lockerbie1Well who would have guessed it?  Just weeks ago I watched the Scottish Justice Secretary Kenny MacAskill bristle with honesty and defiance when he said he had released the Lockerbie bomber Abdel Baset al-Megrahi purely and solely on compassionate grounds.

Nothing more, nothing less. Simple as that.

Ever since that statement, the plot has unravelled quicker than a John Grisham novel.

Now it has been revealed that MacAskill has a brother who is an energy-industry executive and who has worked at firms that have pitched for oil business in Libya. This fact was conveniently not disclosed by the Scottish authorities.

The Wall Street Journal reports how, “over the years, Allan MacAskill has worked for several companies that sought oil business in Libya.” But Allan denies ever talking about his employers’ Libyan oil proposals with his younger brother Kenny.

In another twist worthy of Grisham, Allan MacAskill used to work for BP which is rapidly becoming the central player in this on-going “oil for prisoner release” saga.

It has now transpired that BP lobbied the British Justice Secretary Jack Straw before he changed his mind over Britain’s prisoner transfer agreement with Libya.

According to the Times newspaper, Straw received two telephone calls from Sir Mark Allen, a former M16 agent, who was by then working for BP as a consultant, in late 2007.  Months earlier BP had signed a $900 million oil exploration deal with Libya, and the oil giant feared its commercial interests would be undermined if Britain delayed the prisoner transfer agreement by which the Abdul Baset Ali al-Megrahi would be sent home.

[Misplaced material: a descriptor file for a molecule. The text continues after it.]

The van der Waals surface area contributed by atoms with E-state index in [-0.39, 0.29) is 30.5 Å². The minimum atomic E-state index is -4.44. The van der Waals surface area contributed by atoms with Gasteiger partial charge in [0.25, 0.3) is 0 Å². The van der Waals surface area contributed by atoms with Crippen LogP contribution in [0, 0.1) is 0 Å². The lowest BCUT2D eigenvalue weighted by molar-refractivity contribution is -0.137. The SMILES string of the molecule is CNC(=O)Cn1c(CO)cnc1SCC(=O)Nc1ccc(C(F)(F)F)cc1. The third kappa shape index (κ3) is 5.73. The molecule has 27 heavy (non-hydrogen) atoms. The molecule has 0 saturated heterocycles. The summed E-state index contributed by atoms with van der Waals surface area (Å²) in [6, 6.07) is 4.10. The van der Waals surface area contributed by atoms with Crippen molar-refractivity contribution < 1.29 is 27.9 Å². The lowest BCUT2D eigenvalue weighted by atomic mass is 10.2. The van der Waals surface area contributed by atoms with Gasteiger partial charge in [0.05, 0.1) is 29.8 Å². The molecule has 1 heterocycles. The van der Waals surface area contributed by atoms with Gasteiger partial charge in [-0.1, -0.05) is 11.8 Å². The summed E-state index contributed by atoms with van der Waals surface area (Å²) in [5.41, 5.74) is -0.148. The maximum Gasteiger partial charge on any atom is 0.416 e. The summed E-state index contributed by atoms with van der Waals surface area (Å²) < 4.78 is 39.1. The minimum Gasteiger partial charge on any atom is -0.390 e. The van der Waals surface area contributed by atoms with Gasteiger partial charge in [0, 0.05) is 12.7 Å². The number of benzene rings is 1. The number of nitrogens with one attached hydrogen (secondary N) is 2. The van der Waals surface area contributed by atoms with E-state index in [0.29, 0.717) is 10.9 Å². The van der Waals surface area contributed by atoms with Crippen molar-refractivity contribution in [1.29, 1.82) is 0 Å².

At the weekend Straw admitted that the BP deal was crucial in getting him to change his mind to include Megrahi in any prisoner release scheme. This directly contradicts Gordon Brown’s insistence that there was “no conspiracy, no cover-up, no double dealing, no deal on oil, no attempt to instruct Scottish ministers, no private assurances.”

When asked if trade and BP were factors by the Telegraph, Straw replied: “Yes, it was a very big part of that. I’m unapologetic about that. Libya was a rogue state. We wanted to bring it back into the fold and trade is an essential part of it — and subsequently there was the BP deal.”

So now we know: oil was central to the decision to let the Lockerbie bomber go home. Three weeks ago we speculated that it might be a factor, but now we know.

We also know Gordon Brown lied…